The following are terms often heard in reference to clipper cut styles along with what they mean:
Fade (or Temple Fade): A fade is tapering of the hair to the shortest possible
length of stubble. Usually used with Buzz Cuts, Crew Cuts and Flattop styles, the fade generally starts just below the parietal ridge around the temple area.
White Walls: Another taper cut that goes even shorter than a fade. The hair is
tapered to the shortest possible stubble length at a point just below the parietal ridge and the hair below that point is shaved
completely with a lather and razor to smooth skin.
Taper: A term that generally refers to a gradually-decreasing lengths of hair
typically becoming shorter as you go down the head to the lower perimeter of the hairline on the sides and back. When referring to the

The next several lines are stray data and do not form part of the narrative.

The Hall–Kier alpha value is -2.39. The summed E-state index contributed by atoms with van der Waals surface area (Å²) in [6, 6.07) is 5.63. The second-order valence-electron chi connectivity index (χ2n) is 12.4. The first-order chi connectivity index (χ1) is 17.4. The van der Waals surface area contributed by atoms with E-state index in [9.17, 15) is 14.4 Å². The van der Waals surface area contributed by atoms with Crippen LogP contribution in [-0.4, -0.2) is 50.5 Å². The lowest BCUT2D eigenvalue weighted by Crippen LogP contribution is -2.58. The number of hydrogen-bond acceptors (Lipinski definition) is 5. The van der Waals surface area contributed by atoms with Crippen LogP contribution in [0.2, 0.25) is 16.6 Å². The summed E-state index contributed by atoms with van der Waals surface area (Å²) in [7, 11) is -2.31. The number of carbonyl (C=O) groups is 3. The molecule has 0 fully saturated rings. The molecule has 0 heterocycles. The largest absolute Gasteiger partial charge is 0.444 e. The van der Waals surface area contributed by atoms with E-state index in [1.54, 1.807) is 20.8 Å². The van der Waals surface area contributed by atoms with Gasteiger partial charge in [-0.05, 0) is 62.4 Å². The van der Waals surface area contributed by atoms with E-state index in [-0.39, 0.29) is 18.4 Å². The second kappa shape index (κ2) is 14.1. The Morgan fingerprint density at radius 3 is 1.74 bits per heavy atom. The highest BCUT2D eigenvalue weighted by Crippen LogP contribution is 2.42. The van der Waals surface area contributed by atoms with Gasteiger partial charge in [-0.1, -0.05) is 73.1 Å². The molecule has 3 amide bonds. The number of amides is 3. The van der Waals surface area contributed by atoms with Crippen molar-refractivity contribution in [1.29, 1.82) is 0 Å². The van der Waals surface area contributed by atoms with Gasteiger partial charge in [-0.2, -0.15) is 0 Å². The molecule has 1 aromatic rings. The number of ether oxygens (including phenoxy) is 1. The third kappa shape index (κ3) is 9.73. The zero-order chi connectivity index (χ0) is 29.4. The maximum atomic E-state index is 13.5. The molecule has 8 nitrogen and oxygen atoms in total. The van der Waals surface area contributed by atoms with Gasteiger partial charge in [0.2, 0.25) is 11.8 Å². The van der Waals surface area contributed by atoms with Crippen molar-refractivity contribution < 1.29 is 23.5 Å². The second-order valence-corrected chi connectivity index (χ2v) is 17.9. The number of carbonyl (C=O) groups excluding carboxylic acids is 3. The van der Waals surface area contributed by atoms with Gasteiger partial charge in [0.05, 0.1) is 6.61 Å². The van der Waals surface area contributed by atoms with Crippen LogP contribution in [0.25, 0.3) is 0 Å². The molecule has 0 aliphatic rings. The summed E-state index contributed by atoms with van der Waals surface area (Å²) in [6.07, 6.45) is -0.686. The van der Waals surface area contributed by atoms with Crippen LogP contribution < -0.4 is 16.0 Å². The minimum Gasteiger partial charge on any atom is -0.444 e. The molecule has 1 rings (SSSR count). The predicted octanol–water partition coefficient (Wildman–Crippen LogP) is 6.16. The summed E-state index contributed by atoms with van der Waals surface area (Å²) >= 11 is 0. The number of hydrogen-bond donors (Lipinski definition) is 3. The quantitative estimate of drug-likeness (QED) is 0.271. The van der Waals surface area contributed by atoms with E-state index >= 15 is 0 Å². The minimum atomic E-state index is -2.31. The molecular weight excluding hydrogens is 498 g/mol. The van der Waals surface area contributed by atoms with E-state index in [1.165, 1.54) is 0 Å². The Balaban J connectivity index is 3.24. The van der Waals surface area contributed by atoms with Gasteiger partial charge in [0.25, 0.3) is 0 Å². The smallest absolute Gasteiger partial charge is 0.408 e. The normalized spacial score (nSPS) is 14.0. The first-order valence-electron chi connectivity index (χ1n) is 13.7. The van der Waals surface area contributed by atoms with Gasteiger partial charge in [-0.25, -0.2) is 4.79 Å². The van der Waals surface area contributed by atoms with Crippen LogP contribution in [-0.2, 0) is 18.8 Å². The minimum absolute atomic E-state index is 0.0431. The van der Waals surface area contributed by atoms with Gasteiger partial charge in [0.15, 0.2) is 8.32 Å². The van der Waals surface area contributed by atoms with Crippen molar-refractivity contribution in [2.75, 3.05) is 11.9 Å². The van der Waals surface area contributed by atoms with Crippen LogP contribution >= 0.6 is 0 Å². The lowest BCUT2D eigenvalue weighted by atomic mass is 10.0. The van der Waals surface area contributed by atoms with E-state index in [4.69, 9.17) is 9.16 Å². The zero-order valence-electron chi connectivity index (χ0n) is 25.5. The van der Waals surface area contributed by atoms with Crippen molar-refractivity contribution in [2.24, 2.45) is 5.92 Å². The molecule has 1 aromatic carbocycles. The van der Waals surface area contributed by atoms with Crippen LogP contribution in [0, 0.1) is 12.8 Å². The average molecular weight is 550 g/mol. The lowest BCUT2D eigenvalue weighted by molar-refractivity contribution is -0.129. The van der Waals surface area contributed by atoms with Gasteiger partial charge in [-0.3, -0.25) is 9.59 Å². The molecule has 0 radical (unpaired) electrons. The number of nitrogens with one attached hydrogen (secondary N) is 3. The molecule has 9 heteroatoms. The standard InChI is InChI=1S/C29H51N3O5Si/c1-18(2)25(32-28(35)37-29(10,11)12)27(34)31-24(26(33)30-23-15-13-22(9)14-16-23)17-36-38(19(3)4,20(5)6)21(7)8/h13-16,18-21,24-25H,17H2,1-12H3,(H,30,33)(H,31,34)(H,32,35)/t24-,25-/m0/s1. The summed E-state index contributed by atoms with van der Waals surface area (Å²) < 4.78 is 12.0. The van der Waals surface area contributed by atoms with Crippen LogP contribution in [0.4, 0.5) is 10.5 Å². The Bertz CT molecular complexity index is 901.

finishing technique of a haircut, tapering means that the hair is cut gradually shorter and shorter but the natural hairline is left in place.
Squared: This term refers to the technique of cutting an artificial line in the
perimeter particularly at the back of the head at the neck. The hair may be tapered above the perimeter, but generally is longer
than with a tapered finish to ensure a clean line in the squared off hairline.
The following are the terms for lengths used most commonly by barbers, and refer to the lengths of various clipper settings and guard attachments:
The relevance of these numerical identification terms is simple to understand. By using
standardized terms for the lengths of the guard attachments, a man can walk into almost any barber shop and ask for a #2 Buzz Cut
and know that he will get his hair clipped to a uniform length of ¼-inch all over the head.
Manufacturers of various clippers use almost universal standardization for the lengths of the
guard attachments. There is some variance in length to be found from maker to maker, but the differences in length tend to be around
1/32nd of an inch or less. The variance rarely presents a problem for either barber or patron.